April 2012

Financial Planning & Reverse Mortgages

Here is part 2 of an article that was published in Reverse Mortgage Daily, discussing how more Financial Advisors are beginning to look at the Reverse loan as an additional method of managing their client’s investments from being drawn down.
“Statements from those like Evensky, who are highly regarded in the financial planning community, have the potential to reach an largely untapped market. And some lenders may already be seeing an immediate benefit.

“We have already begun to market to the younger demographic, and this article has strengthened our message,” says Mike Gruly of 1st Financial Reverse Mortgages. ”The fact that the message comes from a respected member of the financial planning industry instead of the lending industry itself attracts more serious listeners, and is creating more serious dialogue.”

The dialogue is something originators have long worked toward, but have seen little success with as recently as late 2011.

Numerous financial planners told RMD in September [3] that they either didn’t know enough about reverse mortgages to recommend them to their clients, or that outdated information about reverse mortgages was drawing them against the loans as a retirement tool.

Today, however, the conversation has a different tune as originators have research with data to back up the idea of marketing to younger borrowers who have greater savings and higher home equity.

“This offers different possiblities but for a different customer, and a customer who might be amendable to a financial planner,” financial columnist Scott Burns told RMD after writing about the Sacks and Sacks research.

The Saver is a win-win for retirees, Evensky told Financial Advisor magazine.

“When markets regain their strength, the mortgage can be paid back,” Evensky told Financial Advisor magazine. “Our studies indicate this will significantly increase the survivability of the portfolio in retirement.”

Written by Elizabeth Ecker [4]

 

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Financial Advisors and Reverse Loans

The obligation of a Financial advisor to their client, is to to guide them in their investments to develop a healthy portfolio of funds and also protect those funds from running out, by managing the account and providing guidance to the clients on an ongoing basis.

For many years, Advisors have felt that a Reverse loan defeats the purpose of protecting their clients’ assests and due to lack of knowledge about the FHA loan program and how they function, the Advisor would not consider them as an option to protect their client’s principle from being drawn down.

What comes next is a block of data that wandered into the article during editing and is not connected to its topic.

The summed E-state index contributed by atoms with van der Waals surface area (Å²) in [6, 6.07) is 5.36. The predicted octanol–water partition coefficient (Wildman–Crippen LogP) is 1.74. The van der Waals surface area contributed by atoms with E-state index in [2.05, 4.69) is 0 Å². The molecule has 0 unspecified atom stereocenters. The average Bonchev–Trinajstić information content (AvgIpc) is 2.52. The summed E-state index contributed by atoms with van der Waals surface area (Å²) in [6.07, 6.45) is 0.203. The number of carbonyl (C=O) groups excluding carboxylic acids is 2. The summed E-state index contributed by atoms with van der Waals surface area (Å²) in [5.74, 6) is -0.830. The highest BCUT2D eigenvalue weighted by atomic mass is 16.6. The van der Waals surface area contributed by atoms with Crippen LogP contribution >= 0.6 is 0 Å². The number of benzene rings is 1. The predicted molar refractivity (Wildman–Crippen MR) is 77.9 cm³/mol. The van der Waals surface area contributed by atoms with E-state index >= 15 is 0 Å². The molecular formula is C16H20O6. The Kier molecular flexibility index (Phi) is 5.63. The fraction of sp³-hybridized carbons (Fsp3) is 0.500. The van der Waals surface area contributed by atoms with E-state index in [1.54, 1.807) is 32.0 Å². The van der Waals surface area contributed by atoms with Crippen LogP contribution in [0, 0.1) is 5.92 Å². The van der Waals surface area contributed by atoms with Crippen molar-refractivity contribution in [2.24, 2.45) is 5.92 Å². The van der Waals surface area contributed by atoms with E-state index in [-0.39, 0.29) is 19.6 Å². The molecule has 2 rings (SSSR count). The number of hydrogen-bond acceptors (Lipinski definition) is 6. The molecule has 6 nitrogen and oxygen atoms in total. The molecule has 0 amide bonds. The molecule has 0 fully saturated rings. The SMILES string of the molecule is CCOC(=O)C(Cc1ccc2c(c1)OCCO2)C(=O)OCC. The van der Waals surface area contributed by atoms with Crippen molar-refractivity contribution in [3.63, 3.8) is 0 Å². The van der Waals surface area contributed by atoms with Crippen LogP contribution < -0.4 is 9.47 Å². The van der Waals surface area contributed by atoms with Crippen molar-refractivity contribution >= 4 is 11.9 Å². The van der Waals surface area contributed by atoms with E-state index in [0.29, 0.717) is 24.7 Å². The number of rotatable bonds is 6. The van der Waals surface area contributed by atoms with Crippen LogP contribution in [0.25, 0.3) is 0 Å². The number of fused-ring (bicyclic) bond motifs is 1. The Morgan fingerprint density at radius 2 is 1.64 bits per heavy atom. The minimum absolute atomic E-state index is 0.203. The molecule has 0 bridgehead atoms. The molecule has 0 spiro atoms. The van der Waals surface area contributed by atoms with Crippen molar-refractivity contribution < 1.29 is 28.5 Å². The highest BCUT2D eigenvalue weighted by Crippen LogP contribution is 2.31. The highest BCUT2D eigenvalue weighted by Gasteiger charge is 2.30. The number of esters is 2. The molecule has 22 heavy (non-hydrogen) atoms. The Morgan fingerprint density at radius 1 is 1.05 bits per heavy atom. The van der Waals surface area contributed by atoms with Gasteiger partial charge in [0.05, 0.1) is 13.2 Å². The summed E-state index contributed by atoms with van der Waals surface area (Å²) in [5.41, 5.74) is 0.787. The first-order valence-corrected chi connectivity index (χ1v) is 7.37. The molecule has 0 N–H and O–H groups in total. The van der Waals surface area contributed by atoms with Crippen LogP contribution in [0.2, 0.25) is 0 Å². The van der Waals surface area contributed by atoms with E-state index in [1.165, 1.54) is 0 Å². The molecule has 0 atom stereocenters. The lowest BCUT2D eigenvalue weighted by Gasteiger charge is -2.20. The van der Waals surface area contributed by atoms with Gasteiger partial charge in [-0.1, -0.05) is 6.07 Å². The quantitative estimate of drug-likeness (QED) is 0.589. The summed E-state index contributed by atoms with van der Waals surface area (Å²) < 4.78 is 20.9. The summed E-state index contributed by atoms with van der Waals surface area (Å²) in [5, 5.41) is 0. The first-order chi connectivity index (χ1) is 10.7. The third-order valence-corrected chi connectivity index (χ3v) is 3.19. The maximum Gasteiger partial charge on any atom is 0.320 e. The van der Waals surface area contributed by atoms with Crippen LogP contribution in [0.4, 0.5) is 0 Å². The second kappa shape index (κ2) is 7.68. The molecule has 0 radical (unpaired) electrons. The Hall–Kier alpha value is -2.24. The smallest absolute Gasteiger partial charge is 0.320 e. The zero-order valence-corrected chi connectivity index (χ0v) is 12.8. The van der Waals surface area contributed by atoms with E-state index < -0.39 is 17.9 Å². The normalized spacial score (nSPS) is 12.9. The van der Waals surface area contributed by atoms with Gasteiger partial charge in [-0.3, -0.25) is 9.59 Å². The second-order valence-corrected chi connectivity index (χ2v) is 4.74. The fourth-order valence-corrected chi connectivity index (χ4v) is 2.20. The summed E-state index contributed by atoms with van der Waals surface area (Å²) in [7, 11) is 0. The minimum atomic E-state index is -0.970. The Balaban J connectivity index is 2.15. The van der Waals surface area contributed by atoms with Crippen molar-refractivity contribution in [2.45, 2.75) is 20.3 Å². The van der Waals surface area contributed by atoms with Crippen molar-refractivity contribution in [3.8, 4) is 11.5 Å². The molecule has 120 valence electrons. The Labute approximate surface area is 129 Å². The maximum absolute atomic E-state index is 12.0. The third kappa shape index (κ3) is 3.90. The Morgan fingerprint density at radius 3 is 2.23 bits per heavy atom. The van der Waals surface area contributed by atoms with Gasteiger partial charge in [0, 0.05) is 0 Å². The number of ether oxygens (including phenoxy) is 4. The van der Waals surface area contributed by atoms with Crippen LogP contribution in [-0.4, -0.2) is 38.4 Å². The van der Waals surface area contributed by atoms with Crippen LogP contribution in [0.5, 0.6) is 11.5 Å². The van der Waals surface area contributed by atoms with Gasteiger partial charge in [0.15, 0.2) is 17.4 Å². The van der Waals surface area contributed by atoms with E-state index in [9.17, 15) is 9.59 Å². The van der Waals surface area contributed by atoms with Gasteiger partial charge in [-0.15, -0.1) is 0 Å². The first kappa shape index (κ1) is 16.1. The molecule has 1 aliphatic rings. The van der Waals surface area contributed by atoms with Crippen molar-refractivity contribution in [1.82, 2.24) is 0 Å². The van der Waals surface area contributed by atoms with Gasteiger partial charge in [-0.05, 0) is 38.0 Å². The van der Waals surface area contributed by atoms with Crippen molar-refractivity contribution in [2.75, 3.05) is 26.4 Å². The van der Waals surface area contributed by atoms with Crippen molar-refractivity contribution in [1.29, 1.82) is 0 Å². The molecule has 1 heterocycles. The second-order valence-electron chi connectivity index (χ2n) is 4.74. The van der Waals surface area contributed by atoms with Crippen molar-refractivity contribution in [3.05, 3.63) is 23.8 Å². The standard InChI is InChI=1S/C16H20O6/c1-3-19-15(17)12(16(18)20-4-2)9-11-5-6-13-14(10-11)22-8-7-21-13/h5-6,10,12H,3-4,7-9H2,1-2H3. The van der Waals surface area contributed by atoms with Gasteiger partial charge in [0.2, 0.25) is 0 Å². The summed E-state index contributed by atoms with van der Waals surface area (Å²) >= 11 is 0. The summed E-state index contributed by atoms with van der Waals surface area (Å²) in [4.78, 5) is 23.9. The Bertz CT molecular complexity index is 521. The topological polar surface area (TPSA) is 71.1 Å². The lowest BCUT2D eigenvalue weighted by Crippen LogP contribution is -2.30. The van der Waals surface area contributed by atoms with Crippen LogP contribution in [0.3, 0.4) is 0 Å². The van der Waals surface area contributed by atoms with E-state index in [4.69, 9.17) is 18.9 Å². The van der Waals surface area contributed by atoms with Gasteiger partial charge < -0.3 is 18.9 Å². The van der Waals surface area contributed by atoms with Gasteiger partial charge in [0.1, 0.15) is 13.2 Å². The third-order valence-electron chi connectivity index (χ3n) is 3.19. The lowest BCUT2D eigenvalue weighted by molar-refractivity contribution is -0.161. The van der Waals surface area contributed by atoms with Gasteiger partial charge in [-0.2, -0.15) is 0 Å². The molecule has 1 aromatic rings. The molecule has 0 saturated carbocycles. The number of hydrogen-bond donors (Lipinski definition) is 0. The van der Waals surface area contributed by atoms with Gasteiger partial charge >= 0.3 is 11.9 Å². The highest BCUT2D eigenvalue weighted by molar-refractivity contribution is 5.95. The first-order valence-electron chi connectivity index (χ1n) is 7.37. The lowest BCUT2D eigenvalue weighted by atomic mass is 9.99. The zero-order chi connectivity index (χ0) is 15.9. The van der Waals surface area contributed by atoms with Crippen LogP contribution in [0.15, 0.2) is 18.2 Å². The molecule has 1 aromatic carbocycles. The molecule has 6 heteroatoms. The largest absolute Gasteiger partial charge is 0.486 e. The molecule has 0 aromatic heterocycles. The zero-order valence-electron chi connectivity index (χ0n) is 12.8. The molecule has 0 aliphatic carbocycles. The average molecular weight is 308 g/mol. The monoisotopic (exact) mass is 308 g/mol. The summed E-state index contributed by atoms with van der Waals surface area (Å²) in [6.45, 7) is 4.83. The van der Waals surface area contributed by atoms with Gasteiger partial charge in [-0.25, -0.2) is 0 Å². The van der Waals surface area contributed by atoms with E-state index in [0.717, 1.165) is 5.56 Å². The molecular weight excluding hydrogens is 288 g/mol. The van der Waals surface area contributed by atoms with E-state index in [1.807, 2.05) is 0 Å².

But recently an article was published in Financial Advisor magazine to the industry,  about how they can utilize a Reverse mortgage to extend the life of their clients investments without any tax consequences.  It is simply a matter of the Advisor being more open to learning about this unique federal loan program for seniors and what it could mean for their business in the coming years  because the future of financial planning  will be  rapidly changing as the Boomers begin to consider retirement and new methods  and options for financial planning  will need to adapt to the changes as they appear.

I will be posting some comments in two parts from Reverse Mortgage Daily with the first one here:

 

Reverse Mortgages on the Verge of Financial Planning Breakthrough?
Posted By Elizabeth Ecker On April 18, 2012 @ 6:36 pm In News,Retirement,Reverse Mortgage | No Comments

An article [1] published Wednesday in Financial Advisor magazine demonstrates the way in which a reverse mortgage can preserve the portfolios of retirees who have investments. On the heels of another recent article written for financial planners on the same topic, it is beginning to sound like a sea change for the reverse mortgage industry and its work with financial planners.

Featuring an interview with nationally-recognized retirement expert Harold Evensky, the Financial Advisor article [1] details the Saver option for use by baby boomers who are planning for retirement.

“I’m reasonably positive [the Saver] will become an important part of our planning in the future,” Evensky told the publication.

Evensky and colleagues at Texas Tech have worked on a yearlong study on the use of reverse mortgages in retirement planning that is expected to be published soon. In speaking with groups of financial professionals about the research, Salter told RMD [2] he has received positive feedback from the planning community. In the meantime, Evensky says the studies indicate that use of the reverse mortgage Saver product will significantly increase the survivability of a retiree’s portfolio in retirement.

Part 2 to follow on 4/20/12